Highlights from

American Academy of Dermatology

annual meeting 2018

San Diego 16-20 February 2018

IL-17C Inhibition in AD and new oral treatments

As in every year, the late breaker sessions were one of the main attractions of the AAD meeting. A clear focus was on the indications of atopic dermatitis and psoriasis. Biologics will play an increasingly important role in the management of these diseases.

IL-17C Inhibition in AD: a new treatment approach

Last autumn, the first biologic for atopic dermatitis (AD) was approved in Europe. But more is yet to come!

Another interesting approach is blockade of interleukin (IL)-17C, which was shown to be remarkably effective in a randomised controlled, dose-escalation, phase-1 trial presented by Prof. Diamant Thaçi MD, University Clinic Schleswig-Holstein [1]. “In moderate-to-severe AD we have a clear unmet medical need for treatments that are safe and efficacious”, Prof. Thaci emphasised during the presentation of the data.

The rationale for this trial was experimental evidence that IL-17C induces expression of proinflammatory cytokines, mediators and antimicrobial peptides in epithelial cells and is thus closely related to dermal inflammation. This has been shown to be distinct from other members of the IL-17 cytokine family.

In the trial, 25 subjects with moderate-to-severe AD received four weekly infusions with three different doses, and then a 10-week follow-up period. 83% of patients (five out of six) at the highest dose reached at least 50% improvement on the Eczema Area and Severity Index (EASI-50) at Week 4. The onset of activity occurred within two to four weeks, depending on the dose administered.

Pooled data across all three dose cohorts showed a 72% improvement of AD symptoms at Week 12 compared to baseline in patients treated with the IL-17C blocker. Even at Week 4, 58% had already reached EASI-50 response (compared to 32% with the placebo). The agent was well-tolerated with no safety signals detected. All adverse drug reactions observed were mild-to-moderate and transient in nature. It is notable that activity was maintained more than two months after the last treatment.

"Both the first signs of clinical activity and the sustained response, lasting up to two months after treatment discontinuation, support further clinical development of this antibody," concluded Prof. Thaci.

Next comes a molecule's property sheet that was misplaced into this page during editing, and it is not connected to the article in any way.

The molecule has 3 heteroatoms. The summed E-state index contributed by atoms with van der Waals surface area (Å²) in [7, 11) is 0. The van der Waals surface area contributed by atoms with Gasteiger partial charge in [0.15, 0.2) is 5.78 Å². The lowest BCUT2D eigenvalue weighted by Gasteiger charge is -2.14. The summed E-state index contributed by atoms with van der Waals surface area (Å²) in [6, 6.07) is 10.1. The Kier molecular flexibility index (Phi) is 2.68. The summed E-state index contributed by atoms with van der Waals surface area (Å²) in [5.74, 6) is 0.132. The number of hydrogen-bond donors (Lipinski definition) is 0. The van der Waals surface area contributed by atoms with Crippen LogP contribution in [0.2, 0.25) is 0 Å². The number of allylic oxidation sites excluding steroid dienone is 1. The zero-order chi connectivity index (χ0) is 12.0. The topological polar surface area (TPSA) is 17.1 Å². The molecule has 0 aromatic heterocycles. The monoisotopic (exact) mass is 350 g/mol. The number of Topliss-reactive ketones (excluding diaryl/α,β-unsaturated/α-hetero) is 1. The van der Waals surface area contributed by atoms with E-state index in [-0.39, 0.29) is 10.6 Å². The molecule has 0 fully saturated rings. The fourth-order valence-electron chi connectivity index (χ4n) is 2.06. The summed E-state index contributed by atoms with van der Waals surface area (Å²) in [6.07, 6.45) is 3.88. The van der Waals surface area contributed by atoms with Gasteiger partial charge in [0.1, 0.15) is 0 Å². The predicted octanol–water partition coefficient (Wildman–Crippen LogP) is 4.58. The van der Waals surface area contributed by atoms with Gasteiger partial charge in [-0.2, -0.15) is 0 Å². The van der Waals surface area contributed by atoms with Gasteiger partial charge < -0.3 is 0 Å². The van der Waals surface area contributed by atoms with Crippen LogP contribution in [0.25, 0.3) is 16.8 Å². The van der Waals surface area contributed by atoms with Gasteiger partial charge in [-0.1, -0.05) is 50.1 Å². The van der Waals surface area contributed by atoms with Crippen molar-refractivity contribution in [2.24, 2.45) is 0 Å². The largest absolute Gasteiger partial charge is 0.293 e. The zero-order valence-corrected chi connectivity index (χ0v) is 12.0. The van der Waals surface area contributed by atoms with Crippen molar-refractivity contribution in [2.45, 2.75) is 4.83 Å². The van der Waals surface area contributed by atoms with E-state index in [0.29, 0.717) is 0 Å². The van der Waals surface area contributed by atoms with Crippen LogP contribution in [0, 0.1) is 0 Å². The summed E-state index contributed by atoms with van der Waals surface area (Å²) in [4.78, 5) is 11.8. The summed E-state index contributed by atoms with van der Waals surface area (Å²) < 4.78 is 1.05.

A Phase 2 trial will commence in 2018.

But also new oral treatments on the horizon

The selective Janus kinase (JAK)-1 inhibitor, upadacitinib, is currently being investigated for the treatment of patients with AD and other inflammatory indications. A Phase 2b trial, presented by Prof. Emma Guttmann-Yassky of Mount Sinai Hospital, showed promising results in patients with moderate-to-severe atopic dermatitis [2].

Patients who were inadequately controlled by topical treatment, or for whom topical treatments were not medically advisable, were randomised to once-daily upadacitinib monotherapy 7.5, 15, or 30 mg, or placebo. The primary endpoint of this dose finding study was a mean percentage improvement in EASI score from baseline to Week 16. Janus kinase upadacitinib showed a clear dose-response effect and good differentiation between doses of 7.5, 15 and 30 mg, and placebo. At Week 16, all upadacitinib dose groups experienced statistically significant improvements compared to placebo. Mean EASI scores improved 23% for placebo vs. 74.4% for the 30 mg dose upadacitinib over the 16-week trial.

Upadacitinib was also effective in relation to a couple of key secondary endpoints such as EASI 75 or EASI 90 response, or clear or almost-clear skin, according to the investigator´s global assessment (IGA 0/1) [Figure 1]. “Even the lowest dose gave us good EASI 90 results, while 50% of patients on the highest dose showed EASI 90,” said Prof. Guttman-Yassky. “And we saw no serious adverse events.” The agent displayed a rapid onset of action with significant differences compared to placebo after only two weeks; maximum efficacy was reached after four weeks and maintained until Week 16.

Upadacitinib successfully lowered pruritus (assessed on a numerical rating scale) compared to placebo. The most common adverse events were upper respiratory tract infections in >10% of patients and exacerbations of AD. No herpes zoster, malignancies, death or cases of pulmonary embolism or deep vein thrombosis were reported. “I think these are quite exciting data”, concluded Prof. Guttman-Yassky.

A 72-week extension of this trial will be reported later this year.

AAD 2018: Figure 1 Upadacitinib was effective

Figure 1: Upadacitinib was effective in a dose-dependent way regarding EASI response in moderate-to-severe AD. [2]

  1. Thaci, D. Abstract 6752, AAD Annual Meeting, February 16–20 2018.
  2. Guttman, E. Abstract 6533, AAD Annual Meeting, February 16–20 2018.

The content and interpretation of these conference highlights are the views and comments of the speakers/authors.